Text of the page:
St. Louis has a tiger by the tail. And they’re twisting it.
Via Daniel Wallach, the plaintiffs in the Rams relocation litigation have filed a motion for sanctions against four specific owners: Clark Hunt of the Chiefs, Jerry Jones of the Cowboys, John Mara of the Giants, and Robert Kraft of the Patriots.
The motion seeks a striking of the pleadings and other sanctions. In other words, the plaintiffs want a default judgment.
Without seeing the paperwork (surely, it will surface soon), it’s safe to assume that this arises from actual or perceived failure of those owners to comply with the discovery process. The most obvious failure to comply traces to the July order to provide personal financial information in anticipation of a potential award of punitive damages.
Although the trial court already has implemented a fine of $1,000 per day for failure to produce the financial data, other sanctions are available — such as a motion to strike the pleadings and essentially convert the eventual trial to an exercise in assessing the damages suffered by the St. Louis plaintiffs.
In a weird sort of way, this could be the strategy the NFL has opted to employ. If the plaintiffs want an exorbitant amount in settlement due in part to the reality that a trial in open court will consist of multiple owners getting the Colonel Nathan Jessup treatment before inevitably shouting “you’re goddamn right I did!,” the owners could simply take a dive on the issue of liability, making the trial only about damages and, in turn, making their testimony at trial irrelevant and moot.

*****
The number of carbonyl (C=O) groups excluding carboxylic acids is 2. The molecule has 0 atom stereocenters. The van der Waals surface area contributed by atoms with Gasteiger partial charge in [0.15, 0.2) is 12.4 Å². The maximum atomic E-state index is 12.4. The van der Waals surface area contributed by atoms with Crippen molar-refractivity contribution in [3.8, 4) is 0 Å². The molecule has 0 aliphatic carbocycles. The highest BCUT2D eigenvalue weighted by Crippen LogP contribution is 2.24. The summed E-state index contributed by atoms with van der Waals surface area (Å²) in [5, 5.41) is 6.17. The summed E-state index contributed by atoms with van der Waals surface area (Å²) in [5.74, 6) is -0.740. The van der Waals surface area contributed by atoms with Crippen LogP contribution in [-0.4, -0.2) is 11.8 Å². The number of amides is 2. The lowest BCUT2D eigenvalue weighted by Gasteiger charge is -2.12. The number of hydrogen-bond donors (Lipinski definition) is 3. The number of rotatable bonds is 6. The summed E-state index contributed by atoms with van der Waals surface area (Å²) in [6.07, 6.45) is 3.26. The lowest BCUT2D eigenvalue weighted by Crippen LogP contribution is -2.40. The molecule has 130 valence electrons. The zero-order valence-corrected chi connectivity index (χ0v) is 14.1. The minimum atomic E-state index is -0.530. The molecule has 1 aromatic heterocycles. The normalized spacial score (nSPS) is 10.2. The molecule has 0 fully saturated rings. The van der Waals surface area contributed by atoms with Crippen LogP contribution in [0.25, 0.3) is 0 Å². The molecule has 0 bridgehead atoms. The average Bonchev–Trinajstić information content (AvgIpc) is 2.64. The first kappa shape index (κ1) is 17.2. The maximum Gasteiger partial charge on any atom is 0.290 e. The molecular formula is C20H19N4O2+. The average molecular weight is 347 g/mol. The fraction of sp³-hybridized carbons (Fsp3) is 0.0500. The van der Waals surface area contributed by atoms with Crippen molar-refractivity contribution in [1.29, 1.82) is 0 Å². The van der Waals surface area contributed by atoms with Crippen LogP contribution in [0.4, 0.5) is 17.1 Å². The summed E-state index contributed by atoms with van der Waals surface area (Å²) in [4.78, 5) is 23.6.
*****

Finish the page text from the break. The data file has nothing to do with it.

Then, after the final judgment is entered by the trial court, the NFL can try to tie up the case for months if not years longer through various levels of appeals. Or, if the final verdict is, say, $100 million, Rams owner Stan Kroenke can write the check and they can all move on. (Kroenke reportedly has agreed to indemnify his business partners as to this litigation.)
It would be an unconventional approach, to be sure. But this gives the owners a way to protect their financial information and avoid testifying. If the NFL’ s lawyers believe they can push back aggressively and successfully against the calculations of financial harm arising from the fact that the Rams moved from St. Louis to L.A. twenty years after moving from L.A. to St. Louis, maybe the best move at this point is to lay down on the issue of liability, and fight on the question of damages.
Whatever the motivation and actual strategy, this case keeps getting bigger and bigger. Making the failure of certain major national media outlets to give it much attention even more glaring.